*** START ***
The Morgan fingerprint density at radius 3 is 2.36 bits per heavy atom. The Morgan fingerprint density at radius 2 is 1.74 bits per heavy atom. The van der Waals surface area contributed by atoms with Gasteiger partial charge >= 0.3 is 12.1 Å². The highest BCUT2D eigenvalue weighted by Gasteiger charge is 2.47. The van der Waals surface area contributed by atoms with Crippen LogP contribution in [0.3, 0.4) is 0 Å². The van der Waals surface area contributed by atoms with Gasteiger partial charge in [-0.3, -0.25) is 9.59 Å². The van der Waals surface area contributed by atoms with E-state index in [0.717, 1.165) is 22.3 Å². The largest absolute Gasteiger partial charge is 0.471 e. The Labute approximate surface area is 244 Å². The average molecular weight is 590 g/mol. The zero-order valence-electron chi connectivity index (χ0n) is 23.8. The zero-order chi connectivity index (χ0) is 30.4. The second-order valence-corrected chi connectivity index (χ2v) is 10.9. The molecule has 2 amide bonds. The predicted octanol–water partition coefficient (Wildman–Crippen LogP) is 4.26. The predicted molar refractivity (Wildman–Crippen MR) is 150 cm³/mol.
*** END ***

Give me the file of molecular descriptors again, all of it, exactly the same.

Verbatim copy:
The Morgan fingerprint density at radius 3 is 2.36 bits per heavy atom. The Morgan fingerprint density at radius 2 is 1.74 bits per heavy atom. The van der Waals surface area contributed by atoms with Gasteiger partial charge >= 0.3 is 12.1 Å². The highest BCUT2D eigenvalue weighted by Gasteiger charge is 2.47. The van der Waals surface area contributed by atoms with Crippen LogP contribution in [0.3, 0.4) is 0 Å². The van der Waals surface area contributed by atoms with Gasteiger partial charge in [-0.3, -0.25) is 9.59 Å². The van der Waals surface area contributed by atoms with E-state index in [0.717, 1.165) is 22.3 Å². The largest absolute Gasteiger partial charge is 0.471 e. The Labute approximate surface area is 244 Å². The average molecular weight is 590 g/mol. The zero-order valence-electron chi connectivity index (χ0n) is 23.8. The zero-order chi connectivity index (χ0) is 30.4. The second-order valence-corrected chi connectivity index (χ2v) is 10.9. The molecule has 2 amide bonds. The predicted octanol–water partition coefficient (Wildman–Crippen LogP) is 4.26. The predicted molar refractivity (Wildman–Crippen MR) is 150 cm³/mol.